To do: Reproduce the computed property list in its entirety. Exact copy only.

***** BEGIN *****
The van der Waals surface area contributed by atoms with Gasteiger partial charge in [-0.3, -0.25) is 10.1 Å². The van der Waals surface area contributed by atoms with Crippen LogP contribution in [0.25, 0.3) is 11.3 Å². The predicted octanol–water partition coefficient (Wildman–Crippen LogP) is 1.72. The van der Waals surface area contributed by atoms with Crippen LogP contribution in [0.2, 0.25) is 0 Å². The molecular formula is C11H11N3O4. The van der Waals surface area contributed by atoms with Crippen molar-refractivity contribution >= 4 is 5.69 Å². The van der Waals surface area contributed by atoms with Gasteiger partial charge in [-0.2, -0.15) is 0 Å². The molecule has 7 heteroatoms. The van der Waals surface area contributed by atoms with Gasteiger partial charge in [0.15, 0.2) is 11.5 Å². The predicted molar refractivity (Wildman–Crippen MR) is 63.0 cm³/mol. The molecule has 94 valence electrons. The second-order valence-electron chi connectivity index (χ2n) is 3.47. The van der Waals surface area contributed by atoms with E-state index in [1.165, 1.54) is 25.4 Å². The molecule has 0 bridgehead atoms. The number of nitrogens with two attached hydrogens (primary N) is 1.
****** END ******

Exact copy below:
The van der Waals surface area contributed by atoms with Gasteiger partial charge in [-0.3, -0.25) is 10.1 Å². The van der Waals surface area contributed by atoms with Crippen LogP contribution in [0.25, 0.3) is 11.3 Å². The predicted octanol–water partition coefficient (Wildman–Crippen LogP) is 1.72. The van der Waals surface area contributed by atoms with Crippen LogP contribution in [0.2, 0.25) is 0 Å². The molecular formula is C11H11N3O4. The van der Waals surface area contributed by atoms with Crippen molar-refractivity contribution >= 4 is 5.69 Å². The van der Waals surface area contributed by atoms with Gasteiger partial charge in [-0.2, -0.15) is 0 Å². The molecule has 7 heteroatoms. The van der Waals surface area contributed by atoms with Gasteiger partial charge in [0.15, 0.2) is 11.5 Å². The predicted molar refractivity (Wildman–Crippen MR) is 63.0 cm³/mol. The molecule has 94 valence electrons. The second-order valence-electron chi connectivity index (χ2n) is 3.47. The van der Waals surface area contributed by atoms with E-state index in [1.165, 1.54) is 25.4 Å². The molecule has 0 bridgehead atoms. The number of nitrogens with two attached hydrogens (primary N) is 1.